Synagogues Boost Security in Response to Shooting

Synagogues Boost Security in Response to Shooting

Synagogues across the country are reexamining and boosting their security procedures following a deadly shooting at a Pittsburgh synagogue during Shabbat services Saturday morning.

Synagogues across the country are reexamining and boosting their security procedures following a deadly shooting at a Pittsburgh synagogue during Shabbat services Saturday morning. During the attack, which left 11 dead and six wounded, the gunman allegedly yelled anti-Semitic statements.

In Huntsville, Alabama, the Temple B’nai Sholom safety committee met at their temple on Sunday to reexamine their safety plan. The temple’s president, Ann Vanleeuwen, said that the temple’s long-held security plan is constantly evolving. She said the security committee had Huntsville police officers and firefighters walk through their building to help evaluate their initial safety plan and are prepared to ask for the same assistance again if necessary.

According to Vanleeuwen, the temple has video surveillance inside and outside of the building, as well as locks on all the doors. She said the security committee is developing a plan to make sure the congregation knows how to evacuate in an emergency.

Temple Beth Am in Seattle has a security plan in place that includes protecting their religious school. In order to protect their plan, Rabbi Ruth Zlotnick didn’t divulge specific details, but she said their security measures include guards and a secured perimeter.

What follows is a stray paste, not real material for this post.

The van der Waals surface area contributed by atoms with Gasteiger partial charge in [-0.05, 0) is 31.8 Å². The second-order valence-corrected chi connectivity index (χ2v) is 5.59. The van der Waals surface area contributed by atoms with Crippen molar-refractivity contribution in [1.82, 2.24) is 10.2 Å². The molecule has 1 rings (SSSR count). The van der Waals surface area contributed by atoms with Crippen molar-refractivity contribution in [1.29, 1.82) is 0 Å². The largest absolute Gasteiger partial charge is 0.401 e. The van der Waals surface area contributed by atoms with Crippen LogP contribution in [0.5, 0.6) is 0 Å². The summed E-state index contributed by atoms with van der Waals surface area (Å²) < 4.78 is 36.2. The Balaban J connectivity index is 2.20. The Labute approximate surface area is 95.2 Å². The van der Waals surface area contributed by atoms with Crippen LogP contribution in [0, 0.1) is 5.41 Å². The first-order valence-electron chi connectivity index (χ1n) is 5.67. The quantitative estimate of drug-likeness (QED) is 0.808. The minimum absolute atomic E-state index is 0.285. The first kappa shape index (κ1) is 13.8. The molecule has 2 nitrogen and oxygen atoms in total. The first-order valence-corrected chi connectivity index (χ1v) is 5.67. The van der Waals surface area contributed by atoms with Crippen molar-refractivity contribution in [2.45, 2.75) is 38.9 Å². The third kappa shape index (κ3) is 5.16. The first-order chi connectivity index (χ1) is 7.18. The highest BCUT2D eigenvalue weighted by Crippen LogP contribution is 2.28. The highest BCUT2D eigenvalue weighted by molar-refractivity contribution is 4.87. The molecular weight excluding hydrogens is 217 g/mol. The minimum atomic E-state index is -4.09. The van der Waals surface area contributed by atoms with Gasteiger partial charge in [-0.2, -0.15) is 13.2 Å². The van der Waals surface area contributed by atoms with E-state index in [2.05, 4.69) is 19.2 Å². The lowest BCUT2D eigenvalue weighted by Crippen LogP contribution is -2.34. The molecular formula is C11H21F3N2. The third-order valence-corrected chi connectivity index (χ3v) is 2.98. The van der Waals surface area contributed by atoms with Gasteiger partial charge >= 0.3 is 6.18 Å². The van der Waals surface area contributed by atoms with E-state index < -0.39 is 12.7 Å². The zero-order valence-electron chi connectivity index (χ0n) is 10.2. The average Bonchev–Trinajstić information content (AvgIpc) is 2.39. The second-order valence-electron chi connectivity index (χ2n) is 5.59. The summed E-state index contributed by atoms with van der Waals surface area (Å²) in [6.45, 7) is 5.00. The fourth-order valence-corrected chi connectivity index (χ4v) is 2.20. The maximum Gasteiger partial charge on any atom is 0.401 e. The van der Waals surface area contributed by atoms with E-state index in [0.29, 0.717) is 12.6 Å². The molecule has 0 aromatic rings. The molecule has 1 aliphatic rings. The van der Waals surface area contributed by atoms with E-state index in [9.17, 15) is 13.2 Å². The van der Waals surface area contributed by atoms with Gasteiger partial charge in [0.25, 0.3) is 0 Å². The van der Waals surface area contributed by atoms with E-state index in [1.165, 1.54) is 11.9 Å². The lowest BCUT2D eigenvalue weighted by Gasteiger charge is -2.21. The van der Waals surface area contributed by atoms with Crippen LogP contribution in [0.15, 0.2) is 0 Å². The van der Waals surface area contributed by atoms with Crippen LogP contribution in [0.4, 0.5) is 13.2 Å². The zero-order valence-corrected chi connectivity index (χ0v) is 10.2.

“We take it seriously, because every life is priceless, every life is precious,” she said.

In New York, the Monroe County Sheriff’s Office and the Brighton and Rochester Police Departments increased patrols around local synagogues and Jewish centers. Law enforcement patrolled the area around Rochester’s Temple Beth El during evening services on Saturday. Temple Beth El’s Executive Director Debbie Zeger said the temple has had security measures in place for many years.

“We already have a very detailed security plan at Temple Beth El,” Zeger said. “We always have security guards on staff if we have an event or service and sometimes in between. Our doors are kept locked and we buzz people in and we have other precautions.”

Temple Beth El in Bloomfield Township, Michigan, has been implementing recommended security measures for many years, said Rabbi Mark Miller, senior rabbi. The temple’s worshippers are greeted by helpful security personnel who work with an electronic entry system. The temple also uses special staff training, equipment and security technology.

Despite the anti-Semitic attack on Saturday, Rabbi Eric Berk of Huntsville’s Temple B’nai Sholom said he wants to keep the temple doors open and welcome any who want to learn and worship.

"We ought not to live our lives in fear,” Berk said. “There are, I'd like to believe, more people that accept us than those who hate us.”

Digital Edition

  • Campus Security & Life Safety Magazine - March April 2019

    March/April 2019

    Featuring:

    • Proactive Steps in Protecting Students Using Technology
    • Securing Our Hospitals and Protecting Your Privacy
    • Leveraging a Unified Mass Notification Solution
    • From Safe Campus to Smart Campus

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